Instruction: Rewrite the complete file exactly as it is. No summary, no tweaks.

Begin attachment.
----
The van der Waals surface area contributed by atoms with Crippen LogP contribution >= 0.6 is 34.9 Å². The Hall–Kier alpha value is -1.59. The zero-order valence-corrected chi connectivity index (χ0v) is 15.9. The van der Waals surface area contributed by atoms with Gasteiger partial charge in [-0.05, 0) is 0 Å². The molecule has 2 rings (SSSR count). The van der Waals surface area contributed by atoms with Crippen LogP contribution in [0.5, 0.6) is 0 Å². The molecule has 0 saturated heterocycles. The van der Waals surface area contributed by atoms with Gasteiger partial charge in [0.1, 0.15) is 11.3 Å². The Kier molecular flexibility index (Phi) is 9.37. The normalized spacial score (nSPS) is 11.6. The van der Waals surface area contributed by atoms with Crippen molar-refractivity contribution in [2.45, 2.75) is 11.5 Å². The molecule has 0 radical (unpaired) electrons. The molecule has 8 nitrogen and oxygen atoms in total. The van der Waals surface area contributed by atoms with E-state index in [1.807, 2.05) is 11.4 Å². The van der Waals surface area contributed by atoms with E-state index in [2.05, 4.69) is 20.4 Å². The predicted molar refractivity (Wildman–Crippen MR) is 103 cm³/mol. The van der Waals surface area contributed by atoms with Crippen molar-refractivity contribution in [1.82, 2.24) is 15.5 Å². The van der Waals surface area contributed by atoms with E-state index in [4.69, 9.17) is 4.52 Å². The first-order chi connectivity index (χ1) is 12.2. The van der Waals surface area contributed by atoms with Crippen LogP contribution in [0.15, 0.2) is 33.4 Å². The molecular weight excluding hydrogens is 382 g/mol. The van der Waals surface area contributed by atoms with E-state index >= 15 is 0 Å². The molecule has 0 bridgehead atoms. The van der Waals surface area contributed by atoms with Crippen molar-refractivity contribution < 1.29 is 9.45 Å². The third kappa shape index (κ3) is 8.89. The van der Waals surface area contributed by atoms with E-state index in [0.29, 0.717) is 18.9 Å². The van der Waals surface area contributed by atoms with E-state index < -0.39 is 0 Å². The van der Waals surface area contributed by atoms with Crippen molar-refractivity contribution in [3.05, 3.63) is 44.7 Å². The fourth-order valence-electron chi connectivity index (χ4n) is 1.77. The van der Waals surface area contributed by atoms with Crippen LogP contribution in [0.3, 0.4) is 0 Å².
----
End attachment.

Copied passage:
The van der Waals surface area contributed by atoms with Crippen LogP contribution >= 0.6 is 34.9 Å². The Hall–Kier alpha value is -1.59. The zero-order valence-corrected chi connectivity index (χ0v) is 15.9. The van der Waals surface area contributed by atoms with Gasteiger partial charge in [-0.05, 0) is 0 Å². The molecule has 2 rings (SSSR count). The van der Waals surface area contributed by atoms with Crippen LogP contribution in [0.5, 0.6) is 0 Å². The molecule has 0 saturated heterocycles. The van der Waals surface area contributed by atoms with Gasteiger partial charge in [0.1, 0.15) is 11.3 Å². The Kier molecular flexibility index (Phi) is 9.37. The normalized spacial score (nSPS) is 11.6. The van der Waals surface area contributed by atoms with Crippen molar-refractivity contribution in [2.45, 2.75) is 11.5 Å². The molecule has 0 radical (unpaired) electrons. The molecule has 8 nitrogen and oxygen atoms in total. The van der Waals surface area contributed by atoms with E-state index in [1.807, 2.05) is 11.4 Å². The van der Waals surface area contributed by atoms with E-state index in [2.05, 4.69) is 20.4 Å². The predicted molar refractivity (Wildman–Crippen MR) is 103 cm³/mol. The van der Waals surface area contributed by atoms with Crippen molar-refractivity contribution in [1.82, 2.24) is 15.5 Å². The van der Waals surface area contributed by atoms with E-state index in [4.69, 9.17) is 4.52 Å². The first-order chi connectivity index (χ1) is 12.2. The van der Waals surface area contributed by atoms with Crippen LogP contribution in [0.15, 0.2) is 33.4 Å². The molecular weight excluding hydrogens is 382 g/mol. The van der Waals surface area contributed by atoms with E-state index >= 15 is 0 Å². The molecule has 0 bridgehead atoms. The van der Waals surface area contributed by atoms with Crippen molar-refractivity contribution < 1.29 is 9.45 Å². The third kappa shape index (κ3) is 8.89. The van der Waals surface area contributed by atoms with E-state index in [0.29, 0.717) is 18.9 Å². The van der Waals surface area contributed by atoms with E-state index < -0.39 is 0 Å². The van der Waals surface area contributed by atoms with Crippen molar-refractivity contribution in [3.05, 3.63) is 44.7 Å². The fourth-order valence-electron chi connectivity index (χ4n) is 1.77. The van der Waals surface area contributed by atoms with Crippen LogP contribution in [0.3, 0.4) is 0 Å².